Phil Watts - Eulogy by Peter Keemer

Phil was born in December 1931. His parents were successful strawberry growers in Warsash, in the part of Hampshire famous for fruit production.

From the age of five Phil attended Beaulieu School at Park Gate a mile or so from his home. My late wife, Yvonne, was a fellow pupil at Beaulieu and Phil was Best Man at our wedding. It was in September 1943 that Phil and I found ourselves sitting next to each other as new boys in Form 2A at Price's School, Fareham and we quickly became good friends.

We followed similar paths through the School up to the 6th Form where we concentrated on Maths and Science. After Higher School Certificate (as it then was) we both passed the Civil Service exam and chose the same department (now the National Audit Office) for our careers. Before starting professional training we were called up for national service and both chose the Royal Army Education Corps - one of the less violent ways of serving Queen and country. After a rapid teacher training course in Bodmin we were given the rank of sergeant and posted to Germany, in Phil’s case to be attached to a Light Infantry Regiment at Celle. School life for many young people of that generation had been severely disrupted by the war and in extreme cases they could not read or write. Most men (but not women) were conscripted for military service and the “Schoolies”, as we were known by real soldiers, had the job of providing a basic education to those who had missed out during the war.

On return to civilian life Phil initially worked in London on the audit of Inland Revenue and he and I shared lodgings in Balham for a couple of years. As time passed we were posted to different parts of the country but remained close friends. In 1955 when Phil was visiting an office in the Lake District he met Pat who was staying at the same hotel on holiday with her mother. This chance meeting led to a blossoming friendship and Phil arranged a posting to an office in Liverpool to be near Pat who lived in Bolton. They married in 1957 and made their first home in Formby. Phil’s next job was at the Atomic Energy Authority at Harwell and he and Pat moved to Newbury at the end of 1961.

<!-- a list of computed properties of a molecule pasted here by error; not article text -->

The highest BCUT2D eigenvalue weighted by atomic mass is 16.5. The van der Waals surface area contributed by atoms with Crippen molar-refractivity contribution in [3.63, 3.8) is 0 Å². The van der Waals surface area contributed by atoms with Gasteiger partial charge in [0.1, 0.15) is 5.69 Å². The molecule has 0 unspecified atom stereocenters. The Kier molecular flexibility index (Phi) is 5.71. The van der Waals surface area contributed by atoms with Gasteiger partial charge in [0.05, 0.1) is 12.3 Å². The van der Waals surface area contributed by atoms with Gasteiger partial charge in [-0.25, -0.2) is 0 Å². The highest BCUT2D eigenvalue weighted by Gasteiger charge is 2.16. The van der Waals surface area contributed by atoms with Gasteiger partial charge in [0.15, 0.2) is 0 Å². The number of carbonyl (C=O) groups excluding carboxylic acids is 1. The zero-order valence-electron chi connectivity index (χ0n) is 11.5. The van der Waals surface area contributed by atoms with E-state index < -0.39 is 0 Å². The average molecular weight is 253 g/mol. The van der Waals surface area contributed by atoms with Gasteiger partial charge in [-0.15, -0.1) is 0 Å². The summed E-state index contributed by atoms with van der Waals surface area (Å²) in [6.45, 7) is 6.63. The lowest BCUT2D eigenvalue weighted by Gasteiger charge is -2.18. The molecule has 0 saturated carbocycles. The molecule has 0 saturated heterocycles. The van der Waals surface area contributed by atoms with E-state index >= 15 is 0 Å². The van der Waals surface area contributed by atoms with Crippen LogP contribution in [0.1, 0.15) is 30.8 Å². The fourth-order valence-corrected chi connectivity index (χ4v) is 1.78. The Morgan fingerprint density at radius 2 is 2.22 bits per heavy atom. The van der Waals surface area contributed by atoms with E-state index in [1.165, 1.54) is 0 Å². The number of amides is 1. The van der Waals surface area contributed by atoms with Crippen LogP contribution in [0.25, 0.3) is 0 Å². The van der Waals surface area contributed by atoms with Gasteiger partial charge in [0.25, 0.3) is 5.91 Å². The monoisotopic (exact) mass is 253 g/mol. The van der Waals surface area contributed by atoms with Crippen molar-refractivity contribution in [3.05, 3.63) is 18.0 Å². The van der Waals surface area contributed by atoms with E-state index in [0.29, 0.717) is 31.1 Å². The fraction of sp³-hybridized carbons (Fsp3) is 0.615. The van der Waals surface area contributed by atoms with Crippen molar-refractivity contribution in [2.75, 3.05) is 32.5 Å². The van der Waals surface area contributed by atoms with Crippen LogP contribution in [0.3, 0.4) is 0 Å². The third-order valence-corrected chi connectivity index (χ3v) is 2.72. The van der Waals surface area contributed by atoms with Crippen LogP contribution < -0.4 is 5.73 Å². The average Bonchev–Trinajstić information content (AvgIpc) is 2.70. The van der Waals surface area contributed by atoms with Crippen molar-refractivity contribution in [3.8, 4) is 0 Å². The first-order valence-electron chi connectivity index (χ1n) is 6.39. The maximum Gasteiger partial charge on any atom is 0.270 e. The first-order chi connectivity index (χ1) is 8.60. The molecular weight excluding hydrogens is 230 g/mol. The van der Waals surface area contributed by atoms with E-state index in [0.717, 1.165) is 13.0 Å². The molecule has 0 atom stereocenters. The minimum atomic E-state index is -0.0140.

On return to London and the audit of the Ministry of Agriculture in 1967, Pat and Phil bought their house in Kempshott where they settled and made good friends who are here today to celebrate Phil’s life. Five years on and he moved to the Home Office to audit the funds spent on running prisons. At the end of that posting he returned to Agriculture to audit the subsidies paid to farmers from European Union funds. His final posting took him back to Inland Revenue as the Audit Manager for tax assessments. Apart from his audit work, Phil was Treasurer of the Civil Service Recreation Centre in London for about ten years. And after he retired he did consultancy work for the Audit Office on taxation – a subject on which he had become an acknowledged expert. Phil’s career was a fine example of the highest standards of public service.

When he was working in London Phil maintained his links with his old school as an active member of the London Society of Old Priceans. He and Pat continued to attend functions over the years until ill health made the journey to Fareham or London too difficult. Phillip Reynolds, current chairman of the OPs is here today.

As I said at the beginning, Phil and I became and remained very close friends, a friendship that lasted over 75 years. His passing brought a great sense of loss for me. For Pat the loss is so much greater and the thoughts of all of us here today are with her as we bid a loving farewell to Phil.